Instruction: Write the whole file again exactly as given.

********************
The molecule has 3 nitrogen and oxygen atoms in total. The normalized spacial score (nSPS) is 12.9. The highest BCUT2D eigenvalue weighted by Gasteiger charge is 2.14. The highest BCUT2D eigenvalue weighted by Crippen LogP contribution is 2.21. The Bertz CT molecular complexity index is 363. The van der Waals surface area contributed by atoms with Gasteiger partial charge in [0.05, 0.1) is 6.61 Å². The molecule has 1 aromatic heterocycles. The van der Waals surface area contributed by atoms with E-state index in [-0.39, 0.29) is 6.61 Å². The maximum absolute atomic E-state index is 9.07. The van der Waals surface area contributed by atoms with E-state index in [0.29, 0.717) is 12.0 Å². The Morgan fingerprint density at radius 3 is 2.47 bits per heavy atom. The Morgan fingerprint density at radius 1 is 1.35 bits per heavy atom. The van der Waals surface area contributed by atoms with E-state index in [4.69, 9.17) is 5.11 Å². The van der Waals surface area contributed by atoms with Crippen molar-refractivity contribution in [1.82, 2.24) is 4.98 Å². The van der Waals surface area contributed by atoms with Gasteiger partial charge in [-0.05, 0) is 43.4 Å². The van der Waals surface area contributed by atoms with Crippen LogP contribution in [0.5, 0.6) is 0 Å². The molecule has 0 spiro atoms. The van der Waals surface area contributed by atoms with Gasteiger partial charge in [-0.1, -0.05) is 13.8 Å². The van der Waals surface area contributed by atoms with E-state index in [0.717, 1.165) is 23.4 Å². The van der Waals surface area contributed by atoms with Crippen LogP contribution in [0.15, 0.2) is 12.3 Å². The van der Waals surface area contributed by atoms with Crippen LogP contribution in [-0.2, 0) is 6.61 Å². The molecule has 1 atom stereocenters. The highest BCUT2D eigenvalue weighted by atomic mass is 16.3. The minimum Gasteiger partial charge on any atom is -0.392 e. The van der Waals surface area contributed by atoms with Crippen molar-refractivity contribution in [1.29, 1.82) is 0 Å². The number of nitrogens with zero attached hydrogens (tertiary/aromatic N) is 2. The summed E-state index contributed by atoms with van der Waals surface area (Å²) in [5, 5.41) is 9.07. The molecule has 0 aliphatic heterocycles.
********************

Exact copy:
The molecule has 3 nitrogen and oxygen atoms in total. The normalized spacial score (nSPS) is 12.9. The highest BCUT2D eigenvalue weighted by Gasteiger charge is 2.14. The highest BCUT2D eigenvalue weighted by Crippen LogP contribution is 2.21. The Bertz CT molecular complexity index is 363. The van der Waals surface area contributed by atoms with Gasteiger partial charge in [0.05, 0.1) is 6.61 Å². The molecule has 1 aromatic heterocycles. The van der Waals surface area contributed by atoms with E-state index in [-0.39, 0.29) is 6.61 Å². The maximum absolute atomic E-state index is 9.07. The van der Waals surface area contributed by atoms with E-state index in [0.29, 0.717) is 12.0 Å². The Morgan fingerprint density at radius 3 is 2.47 bits per heavy atom. The Morgan fingerprint density at radius 1 is 1.35 bits per heavy atom. The van der Waals surface area contributed by atoms with E-state index in [4.69, 9.17) is 5.11 Å². The van der Waals surface area contributed by atoms with Crippen molar-refractivity contribution in [1.82, 2.24) is 4.98 Å². The van der Waals surface area contributed by atoms with Gasteiger partial charge in [-0.05, 0) is 43.4 Å². The van der Waals surface area contributed by atoms with Crippen LogP contribution in [0.5, 0.6) is 0 Å². The molecule has 0 spiro atoms. The van der Waals surface area contributed by atoms with Gasteiger partial charge in [-0.1, -0.05) is 13.8 Å². The van der Waals surface area contributed by atoms with E-state index in [0.717, 1.165) is 23.4 Å². The van der Waals surface area contributed by atoms with Crippen LogP contribution in [0.15, 0.2) is 12.3 Å². The van der Waals surface area contributed by atoms with Crippen LogP contribution in [-0.2, 0) is 6.61 Å². The molecule has 1 atom stereocenters. The highest BCUT2D eigenvalue weighted by atomic mass is 16.3. The minimum Gasteiger partial charge on any atom is -0.392 e. The van der Waals surface area contributed by atoms with Crippen molar-refractivity contribution in [1.29, 1.82) is 0 Å². The number of nitrogens with zero attached hydrogens (tertiary/aromatic N) is 2. The summed E-state index contributed by atoms with van der Waals surface area (Å²) in [5, 5.41) is 9.07. The molecule has 0 aliphatic heterocycles.